Creamy Kale Casserole (serves 4-6 as a side dish)
4 tablespoons melted butter, divided
1/2 yellow or white onion, minced
1 clove garlic, minced
1 head curly kale, washed and chopped
2 tablespoons white wine, veggie stock or water
4 ounces cream cheese, softened
1/4 cup milk
1/2 teaspoon salt
1 teaspoon black pepper
1/4 cup chopped pecans

Preheat the oven to 350 degrees. In a large pan, saute the onion and garlic in olive oil and 1 tablespoon of butter over medium heat. Once onions are tender, add the chopped kale to the skillet along with the wine. Cover and cook for 7 minutes, until kale is bright green and tender.

Meanwhile, use an electric mixer to cream together the remaining melted butter,  softened cream cheese, milk, salt and pepper.

Once kale is par-cooked, combine it with the cream cheese mixture in a 1.5 quart casserole dish.* Top with chopped pecans and bake in preheated oven for 35 minutes.

*To make this dish ahead of time, follow the recipe up to this point. Store the casserole dish, covered with plastic wrap, in the fridge for up to two days. Bring the creamed kale to room temperature and remove the plastic wrap before adding pecans and baking the dish as directed.

This post is sponsored by Greenling Organic Delivery and appears on their blog “Eating Out of the Local Box.”

Soup with Escarole, White Beans and Sausage

When I saw that we were getting escarole from Tecolote Farms in our Local Box, I was excited for two reasons: (1) I have been craving sausage and escarole soup something fierce (2) I was already planning to visit Tecolote Farms on Saturday for a food swap. It seems silly when I write it down, but I felt like seeing the farmers who grew my Local Box escarole would be like seeing celebrities!!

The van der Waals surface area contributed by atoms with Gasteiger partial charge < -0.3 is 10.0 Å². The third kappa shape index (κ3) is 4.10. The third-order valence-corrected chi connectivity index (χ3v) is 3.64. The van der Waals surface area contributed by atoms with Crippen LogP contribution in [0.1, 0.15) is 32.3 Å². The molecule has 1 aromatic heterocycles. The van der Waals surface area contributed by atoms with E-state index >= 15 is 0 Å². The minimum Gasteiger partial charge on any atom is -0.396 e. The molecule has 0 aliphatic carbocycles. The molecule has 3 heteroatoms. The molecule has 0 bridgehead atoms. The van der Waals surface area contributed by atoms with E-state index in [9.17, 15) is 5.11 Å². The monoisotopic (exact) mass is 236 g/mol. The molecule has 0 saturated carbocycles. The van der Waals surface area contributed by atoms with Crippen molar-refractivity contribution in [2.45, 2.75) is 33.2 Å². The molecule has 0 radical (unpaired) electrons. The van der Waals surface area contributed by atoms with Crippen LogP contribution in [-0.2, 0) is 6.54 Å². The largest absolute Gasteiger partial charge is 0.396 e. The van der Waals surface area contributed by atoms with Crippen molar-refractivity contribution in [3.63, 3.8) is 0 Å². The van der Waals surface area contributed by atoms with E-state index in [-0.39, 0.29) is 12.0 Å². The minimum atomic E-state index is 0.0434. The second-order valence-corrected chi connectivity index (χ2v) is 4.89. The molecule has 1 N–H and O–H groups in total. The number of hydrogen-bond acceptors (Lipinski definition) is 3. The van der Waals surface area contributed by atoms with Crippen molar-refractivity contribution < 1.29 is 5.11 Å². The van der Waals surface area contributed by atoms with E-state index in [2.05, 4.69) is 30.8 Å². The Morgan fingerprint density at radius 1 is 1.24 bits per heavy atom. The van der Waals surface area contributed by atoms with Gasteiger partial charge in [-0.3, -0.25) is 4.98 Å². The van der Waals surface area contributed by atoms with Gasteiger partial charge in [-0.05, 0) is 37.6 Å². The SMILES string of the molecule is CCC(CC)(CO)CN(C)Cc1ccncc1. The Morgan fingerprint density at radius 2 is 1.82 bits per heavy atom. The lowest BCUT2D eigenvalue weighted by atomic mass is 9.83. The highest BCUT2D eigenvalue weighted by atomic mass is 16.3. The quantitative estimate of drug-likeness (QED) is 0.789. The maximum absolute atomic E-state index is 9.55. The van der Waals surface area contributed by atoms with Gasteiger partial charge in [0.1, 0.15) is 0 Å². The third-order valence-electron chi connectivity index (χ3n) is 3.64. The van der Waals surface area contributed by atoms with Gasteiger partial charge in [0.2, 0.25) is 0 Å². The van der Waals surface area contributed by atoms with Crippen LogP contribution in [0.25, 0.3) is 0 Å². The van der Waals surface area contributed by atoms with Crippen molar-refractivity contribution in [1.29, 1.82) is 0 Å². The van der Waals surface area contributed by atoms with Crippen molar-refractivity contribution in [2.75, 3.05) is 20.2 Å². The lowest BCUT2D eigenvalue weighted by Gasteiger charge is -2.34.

Tecolote farmers Katie and Dave did not disappoint when I saw them last Saturday.  Their fields are about half an hour east of my house in Austin, flanked by live oak trees and dirt roads.

At the food swap, I managed to keep my celebrity-farmer-worship in check long enough to trade Farmer Katie some muffins for some Tecolote mustard greens. After the food swap Farmer Dave was kind enough to give us  swappers a tour of the farm.

Dave discussed some of the challenges of organic farming in Texas (draught, wind, heat, politics) and gave us some delicious, fresh-picked samples of the crops they’re growing at Tecolote this spring. Here he is, picking some peppery micro-greens for us to try.

As I had hoped, I got to see some of the Local Box escarole while it was still in the field! Dave didn’t seem to mind my paparazzi farm photos too much.

Visiting the farm in person really helped me appreciate how many hours of work local farmers spend providing food for us each week in the city. I left Tecolote Farms with a renewed sense of enthusiasm for locally sourced produce. And a renewed craving for that sausage and escarole soup.

Since I was in the neighborhood, I sourced the sausage in this recipe from Meyers’ Sausage in Elgin. Any sausage would work fine, but I am partial to either Meyers’ smoked sage or Richardson Farms‘ brats because their rich flavor complements the creamy beans and bitter greens in this hearty soup.

Escarole, Sausage and White Bean Soup (serves 4-6)
4 links sausage
1 tablespoon Worcestershire sauce
4 spring onions
2 cloves garlic
1 head escarole
1 teaspoon crushed red pepper
2 tablespoons flat leaf parsley
1-3/4 cups cooked white beans, such as cannellini (2, 14.5 ounce cans)
1 cup cooking liquid from the beans (or liquid from the can)
1 quart chicken broth

Cut off the tough bottom stem of the escarole, then wash the remaining leaves in cold water to get rid of any grit. Set the escarole leaves aside to dry. Slice spring onions and mince garlic; set aside.